12 Pages Posted: 23 Feb 2007
This article is a substantially revised version of the 19th Annual Distinguished Visitor lecture at Lewis and Clark Law School in September 2006. Drawing on my 2002 book, Water Follies: Groundwater Pumping and the Fate of America's Fresh Waters (Island Press, 2002), I use stories about common activities in our daily life, such as drinking bottled water and eating French fried potatoes, to illustrate the horrible environmental consequences of groundwater pumping. Excessive groundwater pumping has dried up rivers and lakes around the country, including some very surprising areas, such as Florida and Massachusetts. The phenomenon comes from a disconnect between law and science: the science of hydrology understands that surface and groundwater are integrated parts of the hydrologic cycle, but the legal system governs ground and surface water by different legal doctrines. Rather than reforming the system, we have devised Rube Goldberg solutions, such as refilling dried-up lakes by pumping more groundwater. This illustrates a remarkable trait of human beings: we have an unlimited capacity to deny reality.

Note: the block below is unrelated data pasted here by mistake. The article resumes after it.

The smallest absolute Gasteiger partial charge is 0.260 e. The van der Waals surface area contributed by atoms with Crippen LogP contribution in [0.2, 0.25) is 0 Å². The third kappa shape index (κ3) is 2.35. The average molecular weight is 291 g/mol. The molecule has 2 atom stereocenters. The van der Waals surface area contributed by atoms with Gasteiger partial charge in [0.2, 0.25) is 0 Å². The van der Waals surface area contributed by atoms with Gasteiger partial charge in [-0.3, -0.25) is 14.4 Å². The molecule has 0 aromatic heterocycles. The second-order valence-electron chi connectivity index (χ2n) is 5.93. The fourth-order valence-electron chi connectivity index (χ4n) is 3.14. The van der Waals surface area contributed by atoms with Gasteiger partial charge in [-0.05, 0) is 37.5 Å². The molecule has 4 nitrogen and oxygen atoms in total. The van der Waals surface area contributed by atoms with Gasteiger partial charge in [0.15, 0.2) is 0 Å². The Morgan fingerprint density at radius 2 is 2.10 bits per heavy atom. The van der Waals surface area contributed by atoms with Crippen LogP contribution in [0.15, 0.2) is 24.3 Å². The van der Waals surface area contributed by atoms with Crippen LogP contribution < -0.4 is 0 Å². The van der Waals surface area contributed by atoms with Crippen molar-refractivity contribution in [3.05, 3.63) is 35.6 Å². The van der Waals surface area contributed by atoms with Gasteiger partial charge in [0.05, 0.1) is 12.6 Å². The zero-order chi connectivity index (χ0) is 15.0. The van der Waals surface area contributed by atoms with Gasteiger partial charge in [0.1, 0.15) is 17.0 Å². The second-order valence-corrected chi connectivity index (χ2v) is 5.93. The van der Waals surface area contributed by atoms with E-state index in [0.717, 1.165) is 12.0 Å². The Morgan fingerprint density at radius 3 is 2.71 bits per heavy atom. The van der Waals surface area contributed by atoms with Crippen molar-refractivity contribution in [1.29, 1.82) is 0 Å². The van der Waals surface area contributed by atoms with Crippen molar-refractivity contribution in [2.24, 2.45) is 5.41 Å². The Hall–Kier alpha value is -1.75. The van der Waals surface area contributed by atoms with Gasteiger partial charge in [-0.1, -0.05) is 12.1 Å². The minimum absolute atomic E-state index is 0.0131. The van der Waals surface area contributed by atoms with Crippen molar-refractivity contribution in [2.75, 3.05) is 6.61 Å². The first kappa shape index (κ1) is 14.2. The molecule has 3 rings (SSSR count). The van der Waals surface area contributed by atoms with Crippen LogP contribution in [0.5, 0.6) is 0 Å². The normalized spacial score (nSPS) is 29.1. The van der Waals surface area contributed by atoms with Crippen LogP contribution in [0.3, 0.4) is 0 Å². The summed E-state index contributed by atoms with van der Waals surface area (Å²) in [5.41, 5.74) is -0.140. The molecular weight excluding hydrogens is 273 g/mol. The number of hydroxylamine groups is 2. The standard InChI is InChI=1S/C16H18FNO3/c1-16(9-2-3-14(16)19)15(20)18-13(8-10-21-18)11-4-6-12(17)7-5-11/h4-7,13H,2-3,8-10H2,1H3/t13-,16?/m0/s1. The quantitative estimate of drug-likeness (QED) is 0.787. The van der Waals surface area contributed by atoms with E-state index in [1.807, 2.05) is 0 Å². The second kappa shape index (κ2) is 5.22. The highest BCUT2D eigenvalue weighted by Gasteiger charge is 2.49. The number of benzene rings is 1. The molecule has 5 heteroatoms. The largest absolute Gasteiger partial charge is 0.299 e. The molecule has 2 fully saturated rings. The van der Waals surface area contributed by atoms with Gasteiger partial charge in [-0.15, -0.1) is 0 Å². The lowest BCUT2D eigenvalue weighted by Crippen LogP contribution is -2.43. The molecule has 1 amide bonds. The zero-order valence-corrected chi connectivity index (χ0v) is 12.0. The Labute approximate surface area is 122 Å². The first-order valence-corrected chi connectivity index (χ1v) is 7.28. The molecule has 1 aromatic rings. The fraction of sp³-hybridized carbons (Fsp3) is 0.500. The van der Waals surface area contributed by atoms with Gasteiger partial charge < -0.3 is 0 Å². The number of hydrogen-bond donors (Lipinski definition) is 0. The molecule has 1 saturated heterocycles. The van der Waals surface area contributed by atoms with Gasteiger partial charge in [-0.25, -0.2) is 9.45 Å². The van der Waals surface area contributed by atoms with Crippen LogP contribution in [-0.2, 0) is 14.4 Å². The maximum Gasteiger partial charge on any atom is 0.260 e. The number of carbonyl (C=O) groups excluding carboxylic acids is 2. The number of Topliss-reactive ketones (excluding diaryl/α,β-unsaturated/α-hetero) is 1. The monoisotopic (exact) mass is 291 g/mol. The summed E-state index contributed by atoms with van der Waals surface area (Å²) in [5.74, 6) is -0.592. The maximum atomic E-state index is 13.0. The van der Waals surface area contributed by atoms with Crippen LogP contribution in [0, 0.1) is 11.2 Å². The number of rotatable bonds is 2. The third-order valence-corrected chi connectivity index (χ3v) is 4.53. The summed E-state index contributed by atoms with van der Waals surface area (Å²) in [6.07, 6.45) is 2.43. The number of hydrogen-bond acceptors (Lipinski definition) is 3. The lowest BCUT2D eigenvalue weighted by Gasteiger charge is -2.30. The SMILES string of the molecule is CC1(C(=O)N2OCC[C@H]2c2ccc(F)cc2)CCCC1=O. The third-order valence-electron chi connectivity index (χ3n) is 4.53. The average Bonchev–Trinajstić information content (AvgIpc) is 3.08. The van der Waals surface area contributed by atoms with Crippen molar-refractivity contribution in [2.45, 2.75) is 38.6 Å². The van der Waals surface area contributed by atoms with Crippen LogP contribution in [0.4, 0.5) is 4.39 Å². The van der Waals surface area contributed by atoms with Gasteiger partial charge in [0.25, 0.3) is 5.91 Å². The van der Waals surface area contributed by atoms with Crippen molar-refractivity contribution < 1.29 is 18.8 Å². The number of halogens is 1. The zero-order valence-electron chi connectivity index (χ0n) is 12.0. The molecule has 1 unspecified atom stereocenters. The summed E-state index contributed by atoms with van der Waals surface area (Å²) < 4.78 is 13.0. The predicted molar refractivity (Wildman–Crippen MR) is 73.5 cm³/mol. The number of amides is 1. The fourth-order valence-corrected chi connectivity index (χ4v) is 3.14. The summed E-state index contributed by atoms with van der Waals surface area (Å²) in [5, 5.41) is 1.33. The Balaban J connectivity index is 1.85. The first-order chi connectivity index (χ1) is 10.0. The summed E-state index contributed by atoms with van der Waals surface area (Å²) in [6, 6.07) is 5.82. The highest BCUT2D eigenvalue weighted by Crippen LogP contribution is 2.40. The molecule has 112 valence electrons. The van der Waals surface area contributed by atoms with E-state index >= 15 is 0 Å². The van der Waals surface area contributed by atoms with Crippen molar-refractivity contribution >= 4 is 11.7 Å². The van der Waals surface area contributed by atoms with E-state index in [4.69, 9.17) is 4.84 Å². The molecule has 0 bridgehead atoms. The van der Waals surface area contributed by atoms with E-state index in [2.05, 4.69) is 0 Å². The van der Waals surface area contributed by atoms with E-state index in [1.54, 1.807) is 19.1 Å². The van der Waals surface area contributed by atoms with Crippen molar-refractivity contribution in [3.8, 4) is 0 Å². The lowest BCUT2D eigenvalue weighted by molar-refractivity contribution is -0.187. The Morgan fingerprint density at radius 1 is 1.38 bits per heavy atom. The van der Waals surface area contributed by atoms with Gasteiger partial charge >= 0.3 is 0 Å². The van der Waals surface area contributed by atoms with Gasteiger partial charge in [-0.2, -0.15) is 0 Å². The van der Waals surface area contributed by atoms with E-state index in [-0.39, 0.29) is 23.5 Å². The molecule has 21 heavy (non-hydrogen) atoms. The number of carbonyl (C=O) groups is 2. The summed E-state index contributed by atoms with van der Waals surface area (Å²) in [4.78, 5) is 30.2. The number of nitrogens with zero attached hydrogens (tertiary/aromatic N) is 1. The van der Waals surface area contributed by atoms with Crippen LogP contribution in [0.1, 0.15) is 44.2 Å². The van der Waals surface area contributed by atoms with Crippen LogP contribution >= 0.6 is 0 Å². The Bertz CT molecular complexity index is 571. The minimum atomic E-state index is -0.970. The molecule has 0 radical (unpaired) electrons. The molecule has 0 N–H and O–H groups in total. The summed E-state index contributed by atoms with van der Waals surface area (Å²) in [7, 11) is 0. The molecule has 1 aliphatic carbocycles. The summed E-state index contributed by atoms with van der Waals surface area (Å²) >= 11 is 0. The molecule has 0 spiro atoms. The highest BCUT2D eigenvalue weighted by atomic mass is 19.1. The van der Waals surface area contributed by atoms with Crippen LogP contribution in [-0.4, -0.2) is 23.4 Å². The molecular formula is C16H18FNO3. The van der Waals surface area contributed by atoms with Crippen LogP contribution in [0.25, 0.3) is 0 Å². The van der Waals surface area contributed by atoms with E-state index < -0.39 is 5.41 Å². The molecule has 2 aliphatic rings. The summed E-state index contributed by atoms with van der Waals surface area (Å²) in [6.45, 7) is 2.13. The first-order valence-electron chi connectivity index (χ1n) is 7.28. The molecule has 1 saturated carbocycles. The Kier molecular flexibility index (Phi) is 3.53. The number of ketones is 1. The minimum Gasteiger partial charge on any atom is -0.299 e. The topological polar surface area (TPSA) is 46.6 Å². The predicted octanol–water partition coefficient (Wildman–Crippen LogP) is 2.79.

Keywords: Water, Water Law, Trade in Water
Suggested Citation: Suggested Citation
Glennon, Robert, Tales of French Fries and Bottled Water: The Environmental Consequences of Groundwater Pumping. Environmental Law, Vol. 37, p. 3, 2007; Arizona Legal Studies Discussion Paper No. 07-06. Available at SSRN: https://ssrn.com/abstract=964811